Sunday, April 28, 2013

My Review of "That's That", an Irish Memoir by Colin Broderick

I finished reading Colin Broderick's memoir, "That's That" in two, very long sittings. I'm usually suspicious of the reviewer's cliche, "I couldn't put it down", but I even got out of bed two hours earlier than usual (on a weekend, no less) to keep reading this amazing book.

Being of Irish heritage, and having traveled to Ireland and Northern Ireland, I've developed a strong interest in learning more about the place my great-great grandfather emigrated from. Although I have read a number of books about various aspects of Irish history, none grabbed me anywhere as viscerally as "That's That". Colin Broderick is a superbly-talented writer who has the ability to put the reader inside his skin, and his mind. I felt as if I was present during so many of the scene's at home, at school, and at the much so that I was a bit mentally exhausted after reading some of those chapters. While I won't pretend to really understand what it was like to grow up in Ulster during "The Troubles", I sure developed an appreciation for what Catholic families experienced for so many decades.

I won't rehash what Mr. Broderick has recounted in perfect detail, as that would surely spoil the tremendous impact of his story. I will say that this is not a book for anyone seeking a pretty, Disney-version of growing up Irish in the 70s and 80s. Colin Broderick's story is painful, funny, and sad, sometimes all at once. I am sincerely grateful that Mr. Broderick was willing to share his story with the world, and highly recommend "That's That" as a Must Read for anyone even casually interested in Ireland.

Friday, April 12, 2013

My Review of "Loopers, A Caddie's Twenty-Year Golf Odyssey" by John Dunn

John Dunn has led a life that I suspect many of us golfers really envy. On the other hand, I doubt that most of us possess the requisite talent and courage needed to live a similar lifestyle portrayed so engagingly in "Loopers". Fortunately, folks like me can live vicariously for a few days through Mr. Dunn's excellent first book.

What I liked best about "Loopers" is the way John Dunn managed to effectively transmit many of his emotions through the way he described his experiences. While many of his vignettes will resonate the most with golfers, for example caddying alongside Masters legend Arnold Palmer at Augusta National, I think non-golfers will be able to appreciate John Dunn's tales for his self-deprecating humor, perceptive observations, and well-crafted paragraphs. Reading "Loopers" reminded me of playing a fast solo 18 holes on a deserted course, when most of my shots go where I intended, and the experience becomes purely concerns about slow play, competition, or anything else besides my swing, the flight of the ball, and appreciating the golf course. "Loopers" lasted just the right amount of time, never staying on one particular hole too long, but still savoring gorgeous views along the way.

While I've only caddied once in my life, at a local club tournament in Southern California in the early 70s, I've often wondered what it would be like to become a part-time looper in a few years after I retire. John Dunn has made that notion seem a lot more inviting. That's the mark of a good writer, opening our eyes to new possibilities and challenges. But even if I never carry a bag (other than my own) at Chambers Bay, I will always appreciate having been a "Virtual Looper" alongside John Dunn. He deserves a big tip for his work!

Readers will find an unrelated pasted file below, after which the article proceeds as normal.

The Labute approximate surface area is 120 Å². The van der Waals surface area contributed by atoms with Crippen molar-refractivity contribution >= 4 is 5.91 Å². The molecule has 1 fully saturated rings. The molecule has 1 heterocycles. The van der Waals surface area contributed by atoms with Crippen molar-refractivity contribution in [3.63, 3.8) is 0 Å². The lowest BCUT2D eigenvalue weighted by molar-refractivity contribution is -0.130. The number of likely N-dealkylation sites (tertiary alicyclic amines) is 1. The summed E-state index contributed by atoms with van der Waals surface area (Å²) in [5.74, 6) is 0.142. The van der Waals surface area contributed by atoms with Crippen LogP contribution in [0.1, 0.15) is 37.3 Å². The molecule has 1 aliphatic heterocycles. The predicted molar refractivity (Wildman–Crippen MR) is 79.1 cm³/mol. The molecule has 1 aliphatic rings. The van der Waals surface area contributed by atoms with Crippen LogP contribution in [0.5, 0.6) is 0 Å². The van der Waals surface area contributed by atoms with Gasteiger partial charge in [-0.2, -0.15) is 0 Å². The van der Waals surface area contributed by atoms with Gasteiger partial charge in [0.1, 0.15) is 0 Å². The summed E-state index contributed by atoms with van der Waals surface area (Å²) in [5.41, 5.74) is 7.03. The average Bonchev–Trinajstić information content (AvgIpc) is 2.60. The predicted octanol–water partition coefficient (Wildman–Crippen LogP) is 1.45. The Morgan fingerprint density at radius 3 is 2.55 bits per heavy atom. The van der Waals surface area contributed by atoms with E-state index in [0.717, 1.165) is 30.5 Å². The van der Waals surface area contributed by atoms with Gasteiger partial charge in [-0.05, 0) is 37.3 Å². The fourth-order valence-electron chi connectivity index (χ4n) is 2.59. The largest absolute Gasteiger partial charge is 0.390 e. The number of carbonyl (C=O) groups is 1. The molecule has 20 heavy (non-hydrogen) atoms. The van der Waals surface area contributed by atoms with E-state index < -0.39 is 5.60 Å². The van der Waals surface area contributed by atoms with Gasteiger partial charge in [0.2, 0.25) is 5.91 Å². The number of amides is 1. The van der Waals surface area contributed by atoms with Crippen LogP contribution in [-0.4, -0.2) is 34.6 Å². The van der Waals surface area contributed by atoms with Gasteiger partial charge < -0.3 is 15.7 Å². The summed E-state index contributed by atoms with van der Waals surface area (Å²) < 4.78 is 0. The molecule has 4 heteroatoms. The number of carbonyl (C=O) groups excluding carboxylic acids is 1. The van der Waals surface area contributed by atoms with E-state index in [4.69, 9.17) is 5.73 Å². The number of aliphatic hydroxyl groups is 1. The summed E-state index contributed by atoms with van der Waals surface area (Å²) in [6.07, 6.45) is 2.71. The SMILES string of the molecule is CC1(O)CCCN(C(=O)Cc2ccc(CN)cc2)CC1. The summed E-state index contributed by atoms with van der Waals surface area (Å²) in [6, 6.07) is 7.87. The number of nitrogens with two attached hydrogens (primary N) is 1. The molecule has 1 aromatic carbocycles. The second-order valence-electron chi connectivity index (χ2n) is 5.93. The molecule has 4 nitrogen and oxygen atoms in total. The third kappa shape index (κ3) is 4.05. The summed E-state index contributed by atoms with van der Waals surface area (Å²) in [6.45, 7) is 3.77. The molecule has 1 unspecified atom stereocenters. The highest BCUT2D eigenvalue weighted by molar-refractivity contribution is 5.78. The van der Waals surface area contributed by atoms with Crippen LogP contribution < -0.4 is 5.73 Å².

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Monday, April 8, 2013

My Review of Alafair Burke's Newest Mystery, "If You Were Here"

Alafair Burke is a talented novelist, which means that she is willing to take some risks with her novels. While she has written several series, one featuring a deputy district attorney (Samantha Kincaid) set in Portland, Oregon, the other starring an offbeat NYPD detective (Ellie Hatcher), Ms. Burke isn’t afraid to produce standalone mysteries. As a result, Alafair Burke is really adept at character development.
If You Were Here, Ms. Burke’s latest novel, requires a great amount of development of her lead character, former deputy prosecutor-turned-journalist, McKenna Wright, and in a hurry. That’s because the novel’s focus is almost exclusively on McKenna, with the rest of the cast remaining two-dimensional for a lot of the story.

I’ll confess that it took me a while to get into this novel, which is unlike my experience with all of her previous books.  I was also a bit uncomfortable with her portrayal of many pre- 2001 West Point (as in the United States Military Academy) graduates actively seeking ways to avoid being recalled to active duty for deployment to Iraq or Afghanistan.  I’m sure that Ms. Burke’s characterization must be fairly accurate, as her husband is a West Point grad of that era, but it sure didn’t portray that group in a very positive light. (My own military experience most certainly framed my reaction, so I decided not to let that get in the way of the story.)

Once I had gotten through a quarter of If You Were Here, the story quickly picked up momentum and plausibility. Alafair Burke excels at braiding seemingly-unrelated plot lines into a beautiful cord, and this novel was no exception. Toward the final third of the book, shadowy characters began emerging in sharper detail, making the final chapters into a perfect, believable mosaic…if a mosaic can be called “believable”.

As a result, I highly recommend If You Were Here.  It is entertaining, well-written, and would serve as a good launching pad for another excellent series, should Alafair Burke be so inclined. (I hope she is!)